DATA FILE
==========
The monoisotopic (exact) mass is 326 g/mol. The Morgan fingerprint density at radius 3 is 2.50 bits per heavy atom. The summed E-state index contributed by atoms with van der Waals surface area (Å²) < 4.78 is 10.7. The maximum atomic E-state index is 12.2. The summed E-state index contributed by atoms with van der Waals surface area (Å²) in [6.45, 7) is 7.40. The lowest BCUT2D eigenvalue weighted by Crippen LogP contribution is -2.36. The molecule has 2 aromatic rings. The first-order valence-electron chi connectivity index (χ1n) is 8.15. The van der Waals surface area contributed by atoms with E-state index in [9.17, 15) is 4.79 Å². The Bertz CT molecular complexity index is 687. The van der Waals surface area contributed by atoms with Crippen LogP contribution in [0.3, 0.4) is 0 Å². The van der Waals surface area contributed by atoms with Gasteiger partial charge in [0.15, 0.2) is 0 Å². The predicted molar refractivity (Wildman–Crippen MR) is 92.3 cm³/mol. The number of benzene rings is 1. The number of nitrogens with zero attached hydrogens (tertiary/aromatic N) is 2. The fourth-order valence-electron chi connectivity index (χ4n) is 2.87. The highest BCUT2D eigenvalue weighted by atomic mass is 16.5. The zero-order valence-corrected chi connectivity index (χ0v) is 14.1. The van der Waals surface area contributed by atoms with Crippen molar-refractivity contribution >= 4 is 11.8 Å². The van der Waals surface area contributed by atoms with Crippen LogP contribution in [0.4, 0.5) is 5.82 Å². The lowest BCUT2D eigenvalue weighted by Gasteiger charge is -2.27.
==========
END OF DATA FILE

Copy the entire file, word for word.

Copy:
The monoisotopic (exact) mass is 326 g/mol. The Morgan fingerprint density at radius 3 is 2.50 bits per heavy atom. The summed E-state index contributed by atoms with van der Waals surface area (Å²) < 4.78 is 10.7. The maximum atomic E-state index is 12.2. The summed E-state index contributed by atoms with van der Waals surface area (Å²) in [6.45, 7) is 7.40. The lowest BCUT2D eigenvalue weighted by Crippen LogP contribution is -2.36. The molecule has 2 aromatic rings. The first-order valence-electron chi connectivity index (χ1n) is 8.15. The van der Waals surface area contributed by atoms with E-state index in [9.17, 15) is 4.79 Å². The Bertz CT molecular complexity index is 687. The van der Waals surface area contributed by atoms with Crippen LogP contribution in [0.3, 0.4) is 0 Å². The van der Waals surface area contributed by atoms with Gasteiger partial charge in [0.15, 0.2) is 0 Å². The predicted molar refractivity (Wildman–Crippen MR) is 92.3 cm³/mol. The number of benzene rings is 1. The number of nitrogens with zero attached hydrogens (tertiary/aromatic N) is 2. The fourth-order valence-electron chi connectivity index (χ4n) is 2.87. The highest BCUT2D eigenvalue weighted by atomic mass is 16.5. The zero-order valence-corrected chi connectivity index (χ0v) is 14.1. The van der Waals surface area contributed by atoms with Crippen molar-refractivity contribution >= 4 is 11.8 Å². The van der Waals surface area contributed by atoms with Crippen LogP contribution in [0.4, 0.5) is 5.82 Å². The lowest BCUT2D eigenvalue weighted by Gasteiger charge is -2.27.